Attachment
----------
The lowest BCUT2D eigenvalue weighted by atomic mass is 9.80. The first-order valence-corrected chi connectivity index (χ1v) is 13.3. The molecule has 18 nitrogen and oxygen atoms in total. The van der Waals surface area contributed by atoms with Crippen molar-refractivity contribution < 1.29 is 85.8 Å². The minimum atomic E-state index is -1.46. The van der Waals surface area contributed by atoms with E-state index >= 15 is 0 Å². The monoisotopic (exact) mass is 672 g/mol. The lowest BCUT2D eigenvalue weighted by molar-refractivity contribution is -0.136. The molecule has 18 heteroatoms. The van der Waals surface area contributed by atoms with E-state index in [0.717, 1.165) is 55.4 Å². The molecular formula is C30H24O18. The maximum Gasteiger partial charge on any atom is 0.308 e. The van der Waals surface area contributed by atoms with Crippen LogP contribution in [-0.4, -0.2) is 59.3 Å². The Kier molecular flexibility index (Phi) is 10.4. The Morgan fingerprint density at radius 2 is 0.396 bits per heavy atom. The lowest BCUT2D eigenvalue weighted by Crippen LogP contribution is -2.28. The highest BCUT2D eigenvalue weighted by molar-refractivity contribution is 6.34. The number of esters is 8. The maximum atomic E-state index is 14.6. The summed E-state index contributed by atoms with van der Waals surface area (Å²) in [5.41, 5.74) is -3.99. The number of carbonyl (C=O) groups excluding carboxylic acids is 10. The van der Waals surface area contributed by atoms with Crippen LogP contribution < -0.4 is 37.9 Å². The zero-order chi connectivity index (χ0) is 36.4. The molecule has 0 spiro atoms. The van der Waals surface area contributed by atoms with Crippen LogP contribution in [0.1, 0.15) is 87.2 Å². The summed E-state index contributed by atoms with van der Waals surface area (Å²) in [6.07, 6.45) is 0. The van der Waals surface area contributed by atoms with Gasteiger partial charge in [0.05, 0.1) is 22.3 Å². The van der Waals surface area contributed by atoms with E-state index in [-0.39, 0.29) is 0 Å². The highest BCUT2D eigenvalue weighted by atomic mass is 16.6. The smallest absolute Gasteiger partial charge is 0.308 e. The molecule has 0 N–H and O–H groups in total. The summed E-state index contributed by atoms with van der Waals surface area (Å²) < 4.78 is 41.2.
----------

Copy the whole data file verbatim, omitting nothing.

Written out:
The lowest BCUT2D eigenvalue weighted by atomic mass is 9.80. The first-order valence-corrected chi connectivity index (χ1v) is 13.3. The molecule has 18 nitrogen and oxygen atoms in total. The van der Waals surface area contributed by atoms with Crippen molar-refractivity contribution < 1.29 is 85.8 Å². The minimum atomic E-state index is -1.46. The van der Waals surface area contributed by atoms with E-state index >= 15 is 0 Å². The monoisotopic (exact) mass is 672 g/mol. The lowest BCUT2D eigenvalue weighted by molar-refractivity contribution is -0.136. The molecule has 18 heteroatoms. The van der Waals surface area contributed by atoms with E-state index in [0.717, 1.165) is 55.4 Å². The molecular formula is C30H24O18. The maximum Gasteiger partial charge on any atom is 0.308 e. The van der Waals surface area contributed by atoms with Crippen LogP contribution in [-0.4, -0.2) is 59.3 Å². The Kier molecular flexibility index (Phi) is 10.4. The Morgan fingerprint density at radius 2 is 0.396 bits per heavy atom. The lowest BCUT2D eigenvalue weighted by Crippen LogP contribution is -2.28. The highest BCUT2D eigenvalue weighted by molar-refractivity contribution is 6.34. The number of esters is 8. The maximum atomic E-state index is 14.6. The summed E-state index contributed by atoms with van der Waals surface area (Å²) in [5.41, 5.74) is -3.99. The number of carbonyl (C=O) groups excluding carboxylic acids is 10. The van der Waals surface area contributed by atoms with Crippen LogP contribution < -0.4 is 37.9 Å². The zero-order chi connectivity index (χ0) is 36.4. The molecule has 0 spiro atoms. The van der Waals surface area contributed by atoms with Crippen LogP contribution in [0.1, 0.15) is 87.2 Å². The summed E-state index contributed by atoms with van der Waals surface area (Å²) in [6.07, 6.45) is 0. The van der Waals surface area contributed by atoms with Gasteiger partial charge in [0.05, 0.1) is 22.3 Å². The van der Waals surface area contributed by atoms with E-state index in [-0.39, 0.29) is 0 Å². The highest BCUT2D eigenvalue weighted by atomic mass is 16.6. The smallest absolute Gasteiger partial charge is 0.308 e. The molecule has 0 N–H and O–H groups in total. The summed E-state index contributed by atoms with van der Waals surface area (Å²) < 4.78 is 41.2.